A coloured zincograph print of a poppy flower and seed capsule (Papaver somniferum) by M.A. Burnett, c. 1853. This species of poppy is used to produce opium. Wellcome Collection. Attribution 4.0 International (CC BY 4.0)
However, the colonial government did not have a clear idea how these Chinese-run opium tax farms operated financially. As late as 1903, Governor of the Straits Settlements Frank Swettenham admitted to the Colonial Office that “no individual and no Department has made any study of the question and there is no one with experience to whom to appeal for advice on the subject”.
Among administrators stationed in the Straits Settlements, there was a weak conviction about the necessity of official action addressing the harms and social ills caused by opium. In the heyday of social Darwinism and evolving scientific knowledge about the drug’s addictive properties, Europeans held that the so-called Asiatic races were less injured by opium and used this to justify its commercial sale in Southeast Asia. As a result, the British often discounted social demands in their colonies to ban opium-smoking.
In 1906, despite protests citing the harmful effects of opium to the Chinese community in Singapore, Penang and Kedah, records reveal that local bureaucrats were skeptical such collective action conveyed actual popular anti-opium sentiments. As Charles J. Saunders, the Acting Secretary for Chinese Affairs, explained to the Straits Settlements Opium Commission, “I do not think that either the idea or the movement is indigenous.” More likely, he believed it was due to the loud machinations of “zealous and religious people” such as Protestant missionaries in Singapore and certain members of the Chinese Chamber of Commerce.
Emaciated Chinese labourers smoking opium, late 19th century–early 20th century. Courtesy of the National Museum of Singapore, National Heritage Board
Official reluctance to end opium taxation was further linked to the daunting task of finding and replacing such a large source of revenue. The possibility of raising stamp fees and kerosene taxes was considered, or perhaps higher excise taxes on tobacco and alcohol. Instituting estate taxes or a state monopoly over pawnbroking were also examined.
Chinese-specific taxes were looked at, including a poll tax on migrants from China, taxes on their remittances and savings, as well as an income tax on wealthy Chinese inhabitants who owned property in the Straits Settlements. According to Dr David Galloway, Head of the Singapore Medical Association, taxes targeting the Chinese were justified because declining opium consumption would most likely benefit the health and welfare of the Chinese community.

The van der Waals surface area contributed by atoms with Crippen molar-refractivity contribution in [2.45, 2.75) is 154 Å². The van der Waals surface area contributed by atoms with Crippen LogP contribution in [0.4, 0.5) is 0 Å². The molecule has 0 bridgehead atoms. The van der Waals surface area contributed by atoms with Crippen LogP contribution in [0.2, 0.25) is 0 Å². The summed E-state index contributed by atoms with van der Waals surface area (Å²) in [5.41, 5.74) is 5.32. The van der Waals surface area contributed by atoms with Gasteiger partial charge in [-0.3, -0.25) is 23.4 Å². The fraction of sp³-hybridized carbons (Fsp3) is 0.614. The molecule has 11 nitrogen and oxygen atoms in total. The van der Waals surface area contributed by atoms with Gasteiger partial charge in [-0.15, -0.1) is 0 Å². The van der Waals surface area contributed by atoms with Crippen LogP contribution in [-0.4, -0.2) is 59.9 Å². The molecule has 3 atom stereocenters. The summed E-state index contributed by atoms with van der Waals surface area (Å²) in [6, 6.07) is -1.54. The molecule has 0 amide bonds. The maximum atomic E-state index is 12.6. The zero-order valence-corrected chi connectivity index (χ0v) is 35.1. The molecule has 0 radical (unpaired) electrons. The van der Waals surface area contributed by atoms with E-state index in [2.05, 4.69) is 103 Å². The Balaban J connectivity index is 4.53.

These possibilities were more easily imagined than done. Any alternative revenue source was too small. “[T]o produce anything like the same revenue [from opium], the poll tax would have to be $10 or $15 per head,” fretted one administrator. Chinese-specific taxes were seen as highly discriminatory, as the eminent doctor and prominent community leader Lim Boon Keng pointed out, because if Singapore was able to eradicate opium consumption, it was hardly to the advantage of the Chinese only, but also “to the general advantage of the State”. It was also obvious that social backlash would occur. T.S. Baker, the legislative councillor representing the Singapore Chamber of Commerce, pointed out that an income tax that fell disproportionately on the Chinese was a fiscal strategy “fifty if not one hundred years in advance of the times” and would lead to “dishonesty and deception” while driving away “capital business, trade and people”.
Opium Revenue Reserve Replacement Fund
It was a complex and deep-seated problem of fiscal dependency and decades would pass before a viable solution emerged. The impetus came partly from external pressures. During the interwar period, there were strong international anti-opium feelings, at once drawing upon and reconfiguring the demands of religiously inspired reformers and transnational activists who had long framed the harm caused by opium as serious moral problems and lobbied for the drug’s prohibition. The end of World War I had helped consolidate multilateral cooperation among European empires to end opium’s commercial life, not least because ratifying pre-war agreements to restrict the drug was made a condition of the 1919 Versailles peace treaties.
In this context, the fiscal practice of taxing opium consumption was a potential source of embarrassment that would damage imperial prestige and repute. During a meeting in Geneva in 1924–1925, Britain faced accusations of “being influenced by money considerations in postponing a desirable social reform”. Diplomats and politicians in London pressed the colonial authorities in the Straits Settlements to devise an arrangement that would help signal both the Empire’s will and ability to end its reliance on a controversial source of revenue.
Yet, neither the abstract demands of an international community nor the worries of imperial leadership about losing face before other empires provided a practical way to wean Singapore off its opium revenue. This was a deeply entrenched problem of colonial governance that long predated the global rise of anti-opium norms. It would take someone with intimate knowledge of the nitty-gritty workings of Singapore’s opium-entangled fiscal regime, who was creative within the narrow bounds of bureaucratic imagination, and with just enough hubris to take on the enormous task of reinventing the economic foundations of the British colonial state. That man was Arthur Meek Pountney.